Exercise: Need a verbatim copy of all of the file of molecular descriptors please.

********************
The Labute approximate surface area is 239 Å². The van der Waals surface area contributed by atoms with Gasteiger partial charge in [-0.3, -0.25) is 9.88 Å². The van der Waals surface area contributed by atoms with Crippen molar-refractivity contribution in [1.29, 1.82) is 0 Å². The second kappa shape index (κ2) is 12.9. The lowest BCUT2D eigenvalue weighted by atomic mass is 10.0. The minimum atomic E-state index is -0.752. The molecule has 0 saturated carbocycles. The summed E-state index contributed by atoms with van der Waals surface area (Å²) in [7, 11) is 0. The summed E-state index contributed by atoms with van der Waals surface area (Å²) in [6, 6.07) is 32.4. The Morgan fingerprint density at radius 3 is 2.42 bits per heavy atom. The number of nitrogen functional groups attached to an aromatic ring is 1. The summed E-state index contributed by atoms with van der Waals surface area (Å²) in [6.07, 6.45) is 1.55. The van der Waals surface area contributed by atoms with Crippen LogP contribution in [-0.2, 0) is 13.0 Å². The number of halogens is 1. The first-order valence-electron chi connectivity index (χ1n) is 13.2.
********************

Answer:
The Labute approximate surface area is 239 Å². The van der Waals surface area contributed by atoms with Gasteiger partial charge in [-0.3, -0.25) is 9.88 Å². The van der Waals surface area contributed by atoms with Crippen molar-refractivity contribution in [1.29, 1.82) is 0 Å². The second kappa shape index (κ2) is 12.9. The lowest BCUT2D eigenvalue weighted by atomic mass is 10.0. The minimum atomic E-state index is -0.752. The molecule has 0 saturated carbocycles. The summed E-state index contributed by atoms with van der Waals surface area (Å²) in [7, 11) is 0. The summed E-state index contributed by atoms with van der Waals surface area (Å²) in [6, 6.07) is 32.4. The Morgan fingerprint density at radius 3 is 2.42 bits per heavy atom. The number of nitrogen functional groups attached to an aromatic ring is 1. The summed E-state index contributed by atoms with van der Waals surface area (Å²) in [6.07, 6.45) is 1.55. The van der Waals surface area contributed by atoms with Crippen LogP contribution in [-0.2, 0) is 13.0 Å². The number of halogens is 1. The first-order valence-electron chi connectivity index (χ1n) is 13.2.